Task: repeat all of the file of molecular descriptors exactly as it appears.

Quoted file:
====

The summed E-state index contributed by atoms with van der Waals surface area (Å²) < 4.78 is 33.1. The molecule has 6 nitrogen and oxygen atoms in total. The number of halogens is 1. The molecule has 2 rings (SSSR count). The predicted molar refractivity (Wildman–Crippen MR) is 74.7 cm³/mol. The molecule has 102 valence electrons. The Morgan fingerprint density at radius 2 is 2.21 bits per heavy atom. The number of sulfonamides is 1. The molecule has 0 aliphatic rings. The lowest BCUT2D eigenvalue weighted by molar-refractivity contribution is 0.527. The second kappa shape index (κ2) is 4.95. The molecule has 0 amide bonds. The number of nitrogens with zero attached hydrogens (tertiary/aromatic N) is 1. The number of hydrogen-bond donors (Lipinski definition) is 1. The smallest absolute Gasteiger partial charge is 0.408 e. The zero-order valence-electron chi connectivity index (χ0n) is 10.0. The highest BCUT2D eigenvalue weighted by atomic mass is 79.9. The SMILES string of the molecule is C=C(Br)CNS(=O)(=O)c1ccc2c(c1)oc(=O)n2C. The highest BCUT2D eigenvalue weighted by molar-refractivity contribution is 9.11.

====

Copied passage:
The summed E-state index contributed by atoms with van der Waals surface area (Å²) < 4.78 is 33.1. The molecule has 6 nitrogen and oxygen atoms in total. The number of halogens is 1. The molecule has 2 rings (SSSR count). The predicted molar refractivity (Wildman–Crippen MR) is 74.7 cm³/mol. The molecule has 102 valence electrons. The Morgan fingerprint density at radius 2 is 2.21 bits per heavy atom. The number of sulfonamides is 1. The molecule has 0 aliphatic rings. The lowest BCUT2D eigenvalue weighted by molar-refractivity contribution is 0.527. The second kappa shape index (κ2) is 4.95. The molecule has 0 amide bonds. The number of nitrogens with zero attached hydrogens (tertiary/aromatic N) is 1. The number of hydrogen-bond donors (Lipinski definition) is 1. The smallest absolute Gasteiger partial charge is 0.408 e. The zero-order valence-electron chi connectivity index (χ0n) is 10.0. The highest BCUT2D eigenvalue weighted by atomic mass is 79.9. The SMILES string of the molecule is C=C(Br)CNS(=O)(=O)c1ccc2c(c1)oc(=O)n2C. The highest BCUT2D eigenvalue weighted by molar-refractivity contribution is 9.11.